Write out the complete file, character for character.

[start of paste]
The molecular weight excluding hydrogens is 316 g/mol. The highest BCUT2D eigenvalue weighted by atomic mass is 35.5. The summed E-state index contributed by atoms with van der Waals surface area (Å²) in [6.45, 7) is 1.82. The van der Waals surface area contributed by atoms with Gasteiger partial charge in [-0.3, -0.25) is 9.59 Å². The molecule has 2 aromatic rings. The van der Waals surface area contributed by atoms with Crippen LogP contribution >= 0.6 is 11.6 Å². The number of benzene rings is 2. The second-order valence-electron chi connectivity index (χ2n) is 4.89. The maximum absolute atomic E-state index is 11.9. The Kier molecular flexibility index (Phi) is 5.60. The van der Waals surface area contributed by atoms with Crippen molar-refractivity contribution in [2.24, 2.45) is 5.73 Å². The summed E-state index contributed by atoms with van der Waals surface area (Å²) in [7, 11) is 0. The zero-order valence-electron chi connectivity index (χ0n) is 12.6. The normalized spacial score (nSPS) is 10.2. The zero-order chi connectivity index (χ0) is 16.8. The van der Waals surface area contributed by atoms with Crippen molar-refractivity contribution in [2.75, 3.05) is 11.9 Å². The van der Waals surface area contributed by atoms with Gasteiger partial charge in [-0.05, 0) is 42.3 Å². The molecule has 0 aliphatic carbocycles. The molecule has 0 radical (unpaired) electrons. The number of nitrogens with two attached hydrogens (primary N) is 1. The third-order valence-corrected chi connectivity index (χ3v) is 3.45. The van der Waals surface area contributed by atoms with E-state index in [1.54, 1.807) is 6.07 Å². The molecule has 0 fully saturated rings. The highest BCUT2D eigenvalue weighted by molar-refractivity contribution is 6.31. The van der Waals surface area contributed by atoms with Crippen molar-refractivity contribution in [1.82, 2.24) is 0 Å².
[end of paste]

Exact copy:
The molecular weight excluding hydrogens is 316 g/mol. The highest BCUT2D eigenvalue weighted by atomic mass is 35.5. The summed E-state index contributed by atoms with van der Waals surface area (Å²) in [6.45, 7) is 1.82. The van der Waals surface area contributed by atoms with Gasteiger partial charge in [-0.3, -0.25) is 9.59 Å². The molecule has 2 aromatic rings. The van der Waals surface area contributed by atoms with Crippen LogP contribution >= 0.6 is 11.6 Å². The number of benzene rings is 2. The second-order valence-electron chi connectivity index (χ2n) is 4.89. The maximum absolute atomic E-state index is 11.9. The Kier molecular flexibility index (Phi) is 5.60. The van der Waals surface area contributed by atoms with Crippen molar-refractivity contribution in [2.24, 2.45) is 5.73 Å². The summed E-state index contributed by atoms with van der Waals surface area (Å²) in [7, 11) is 0. The zero-order valence-electron chi connectivity index (χ0n) is 12.6. The normalized spacial score (nSPS) is 10.2. The zero-order chi connectivity index (χ0) is 16.8. The van der Waals surface area contributed by atoms with Crippen molar-refractivity contribution in [2.75, 3.05) is 11.9 Å². The van der Waals surface area contributed by atoms with Gasteiger partial charge in [-0.05, 0) is 42.3 Å². The molecule has 0 aliphatic carbocycles. The molecule has 0 radical (unpaired) electrons. The number of nitrogens with two attached hydrogens (primary N) is 1. The third-order valence-corrected chi connectivity index (χ3v) is 3.45. The van der Waals surface area contributed by atoms with E-state index in [1.54, 1.807) is 6.07 Å². The molecule has 0 fully saturated rings. The highest BCUT2D eigenvalue weighted by molar-refractivity contribution is 6.31. The van der Waals surface area contributed by atoms with Crippen molar-refractivity contribution in [1.82, 2.24) is 0 Å².